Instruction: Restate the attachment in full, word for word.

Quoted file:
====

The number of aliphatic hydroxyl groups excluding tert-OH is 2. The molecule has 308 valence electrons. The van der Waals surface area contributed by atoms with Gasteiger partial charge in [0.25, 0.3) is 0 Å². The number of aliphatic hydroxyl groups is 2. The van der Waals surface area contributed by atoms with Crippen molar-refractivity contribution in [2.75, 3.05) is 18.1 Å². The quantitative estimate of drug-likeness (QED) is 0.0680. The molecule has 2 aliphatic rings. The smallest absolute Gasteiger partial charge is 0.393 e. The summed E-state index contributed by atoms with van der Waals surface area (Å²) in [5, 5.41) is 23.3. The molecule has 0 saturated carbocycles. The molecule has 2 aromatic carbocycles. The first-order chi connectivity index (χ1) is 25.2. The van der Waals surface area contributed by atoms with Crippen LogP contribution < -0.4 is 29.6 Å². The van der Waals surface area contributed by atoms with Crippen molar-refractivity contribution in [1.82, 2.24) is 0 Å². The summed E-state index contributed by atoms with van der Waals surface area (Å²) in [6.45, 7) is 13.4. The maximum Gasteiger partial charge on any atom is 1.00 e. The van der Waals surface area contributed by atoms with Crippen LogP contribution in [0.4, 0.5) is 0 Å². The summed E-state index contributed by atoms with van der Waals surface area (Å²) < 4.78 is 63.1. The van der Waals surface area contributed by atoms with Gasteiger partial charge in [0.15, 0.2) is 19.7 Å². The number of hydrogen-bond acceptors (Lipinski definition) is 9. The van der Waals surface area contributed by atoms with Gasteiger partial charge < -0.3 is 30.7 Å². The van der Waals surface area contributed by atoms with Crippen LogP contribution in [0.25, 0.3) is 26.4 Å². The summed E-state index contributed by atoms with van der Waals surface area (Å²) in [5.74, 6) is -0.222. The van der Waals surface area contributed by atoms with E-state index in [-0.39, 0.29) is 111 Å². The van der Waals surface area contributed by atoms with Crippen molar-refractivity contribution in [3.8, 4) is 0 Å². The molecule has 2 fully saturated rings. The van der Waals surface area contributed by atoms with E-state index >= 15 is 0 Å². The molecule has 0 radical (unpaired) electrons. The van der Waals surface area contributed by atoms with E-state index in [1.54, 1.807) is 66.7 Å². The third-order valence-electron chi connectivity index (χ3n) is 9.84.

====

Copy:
The number of aliphatic hydroxyl groups excluding tert-OH is 2. The molecule has 308 valence electrons. The van der Waals surface area contributed by atoms with Gasteiger partial charge in [0.25, 0.3) is 0 Å². The number of aliphatic hydroxyl groups is 2. The van der Waals surface area contributed by atoms with Crippen molar-refractivity contribution in [2.75, 3.05) is 18.1 Å². The quantitative estimate of drug-likeness (QED) is 0.0680. The molecule has 2 aliphatic rings. The smallest absolute Gasteiger partial charge is 0.393 e. The summed E-state index contributed by atoms with van der Waals surface area (Å²) in [5, 5.41) is 23.3. The molecule has 0 saturated carbocycles. The molecule has 2 aromatic carbocycles. The first-order chi connectivity index (χ1) is 25.2. The van der Waals surface area contributed by atoms with Crippen LogP contribution < -0.4 is 29.6 Å². The van der Waals surface area contributed by atoms with Crippen molar-refractivity contribution in [1.82, 2.24) is 0 Å². The summed E-state index contributed by atoms with van der Waals surface area (Å²) in [6.45, 7) is 13.4. The maximum Gasteiger partial charge on any atom is 1.00 e. The van der Waals surface area contributed by atoms with Crippen LogP contribution in [0.4, 0.5) is 0 Å². The summed E-state index contributed by atoms with van der Waals surface area (Å²) < 4.78 is 63.1. The van der Waals surface area contributed by atoms with Gasteiger partial charge in [0.15, 0.2) is 19.7 Å². The number of hydrogen-bond acceptors (Lipinski definition) is 9. The van der Waals surface area contributed by atoms with Gasteiger partial charge < -0.3 is 30.7 Å². The van der Waals surface area contributed by atoms with Crippen LogP contribution in [0.25, 0.3) is 26.4 Å². The summed E-state index contributed by atoms with van der Waals surface area (Å²) in [5.74, 6) is -0.222. The van der Waals surface area contributed by atoms with E-state index in [-0.39, 0.29) is 111 Å². The van der Waals surface area contributed by atoms with Crippen molar-refractivity contribution in [3.8, 4) is 0 Å². The molecule has 2 fully saturated rings. The van der Waals surface area contributed by atoms with E-state index >= 15 is 0 Å². The molecule has 0 radical (unpaired) electrons. The van der Waals surface area contributed by atoms with E-state index in [1.54, 1.807) is 66.7 Å². The third-order valence-electron chi connectivity index (χ3n) is 9.84.